assertEquals( "lloHe", Shift.left( "Hello", 2 ) );
        assertEquals( "loHel", Shift.left( "Hello", 3 ) );
        assertEquals( "oHell", Shift.left( "Hello", 4 ) );
        assertEquals( "Hello", Shift.left( "Hello", 5 ) );
        assertEquals( "elloH", Shift.left( "Hello", 6 ) );
        assertEquals( "", Shift.left( "", 3 ) );
    }

    private static void assertEquals( String expected, String actual )
    {
        if( !Objects.equals( expected, actual ) ) throw new AssertionError( "Expected: >" + expected + "< was: >" + actual + "<" );
    }
}
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3
  • \$\begingroup\$ Needs to take shift modulo string.length(), but otherwise this is the obvious way to do it. \$\endgroup\$ – Peter Taylor Dec 13 '16 at 15:00
  • \$\begingroup\$ @PeterTaylor It's not that simple. I completed the validation and added some tests. Keep in mind that %in java is the remainder and may become negative. \$\endgroup\$ – mheinzerling Dec 14 '16 at 5:54
  • \$\begingroup\$ Yes, that's the reason I used the word "modulo" rather than the symbol %. \$\endgroup\$ – Peter Taylor Dec 14 '16 at 8:19
0
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("Rotation" = "shift".)

You can perform any rotation in constant time by devising a String wrapper that maintains the string itself and the index into that string which is to be considered as the head character of a rotation. Now, in order to rotate \$k\$ characters, just add \$k\$ to that internal offset and take the modulo of string length.

If you want to get a String out of that wrapper, just call its toString(). There is, however, an optimization: if the state of the wrapper is not "dirty", it returns the previous cached rotation. Otherwise, a new string will be created and the state marked as not dirty.

I had this in mind:

import java.util.Objects;

public class StringRotation {

    private final String string;
    private int headIndex;
    private boolean dirty;
    private String lastCreatedString;

    public StringRotation(String string) {
        this.string = Objects.requireNonNull(string,
                                             "The input string is null.");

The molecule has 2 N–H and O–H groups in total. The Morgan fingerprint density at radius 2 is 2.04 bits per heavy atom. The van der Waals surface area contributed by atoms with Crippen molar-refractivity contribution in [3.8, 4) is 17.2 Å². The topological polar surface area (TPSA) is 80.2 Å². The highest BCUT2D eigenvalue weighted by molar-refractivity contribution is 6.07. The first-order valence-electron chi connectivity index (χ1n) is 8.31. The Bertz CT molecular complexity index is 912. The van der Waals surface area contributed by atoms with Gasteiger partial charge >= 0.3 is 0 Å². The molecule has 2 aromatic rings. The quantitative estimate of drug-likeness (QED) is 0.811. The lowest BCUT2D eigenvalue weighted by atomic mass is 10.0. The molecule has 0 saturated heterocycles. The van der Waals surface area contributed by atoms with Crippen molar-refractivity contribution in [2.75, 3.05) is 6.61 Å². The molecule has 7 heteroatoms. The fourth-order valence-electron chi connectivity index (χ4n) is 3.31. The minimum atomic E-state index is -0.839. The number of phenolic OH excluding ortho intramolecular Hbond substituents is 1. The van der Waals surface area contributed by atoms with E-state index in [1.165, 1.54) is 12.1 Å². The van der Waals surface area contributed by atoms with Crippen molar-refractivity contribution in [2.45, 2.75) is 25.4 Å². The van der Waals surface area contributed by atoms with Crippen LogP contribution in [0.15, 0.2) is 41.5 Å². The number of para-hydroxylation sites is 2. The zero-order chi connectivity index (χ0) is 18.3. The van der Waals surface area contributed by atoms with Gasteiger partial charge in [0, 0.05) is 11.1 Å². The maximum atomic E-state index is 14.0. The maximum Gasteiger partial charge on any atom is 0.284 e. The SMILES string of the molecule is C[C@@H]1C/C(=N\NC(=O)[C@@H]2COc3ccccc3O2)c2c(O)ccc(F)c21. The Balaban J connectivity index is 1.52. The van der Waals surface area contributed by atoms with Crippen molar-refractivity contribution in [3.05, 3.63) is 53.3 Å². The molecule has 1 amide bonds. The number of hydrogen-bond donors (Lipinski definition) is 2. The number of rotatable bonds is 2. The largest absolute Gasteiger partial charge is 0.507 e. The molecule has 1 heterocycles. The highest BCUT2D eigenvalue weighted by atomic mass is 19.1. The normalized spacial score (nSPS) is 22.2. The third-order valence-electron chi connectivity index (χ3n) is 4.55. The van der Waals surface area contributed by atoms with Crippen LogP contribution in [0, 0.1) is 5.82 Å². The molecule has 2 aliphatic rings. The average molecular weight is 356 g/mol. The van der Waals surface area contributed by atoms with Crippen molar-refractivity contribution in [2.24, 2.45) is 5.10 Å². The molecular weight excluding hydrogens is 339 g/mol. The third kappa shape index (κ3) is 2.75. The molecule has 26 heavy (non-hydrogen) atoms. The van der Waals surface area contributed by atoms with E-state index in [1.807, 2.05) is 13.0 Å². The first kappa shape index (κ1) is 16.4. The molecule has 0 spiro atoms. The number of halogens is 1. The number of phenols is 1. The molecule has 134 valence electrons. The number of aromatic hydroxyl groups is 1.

this.dirty = true;
    }

    public StringRotation rotate(int rotationCount) {
        headIndex = mod(headIndex + rotationCount, string.length());
        dirty = true;
        return this;
    }

    public char charAt(int index) {
        checkIndexWithinBounds(index);
        return string.charAt(mod(headIndex + index, string.length()));
    }

    @Override
    public String toString() {
        if (!dirty) {
            return lastCreatedString;
        }

        int stringLength = string.length();
        StringBuilder sb = new StringBuilder(stringLength);

        for (int i = 0; i < stringLength; ++i) {
            sb.append(charAt(i));
        }

        dirty = false;
        lastCreatedString = sb.toString();
        return lastCreatedString;
    }

    private void checkIndexWithinBounds(int index) {
        int stringLength = string.length();

        if (index < 0) {
            throw new IndexOutOfBoundsException(
                    "The character index is negative: " + index);
        }

        if (index >= stringLength) {
            throw new IndexOutOfBoundsException(
                    "The character index is too large: " + index + 
                    ". The length of this string is " + stringLength);
        }
    }

    private static int mod(int a, int q) {
        int ret = a % q;
        return ret < 0 ? ret + q :  ret;
    }

    public static void main(String[] args) {
        for (int i = 0; i < 10; ++i) {
            System.out.println(new StringRotation("hello").rotate(i));
        }

        System.out.println("---");

        for (int i = 0; i > -10; --i) {
            System.out.println(new StringRotation("hello").rotate(i));
        }
    }
}
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5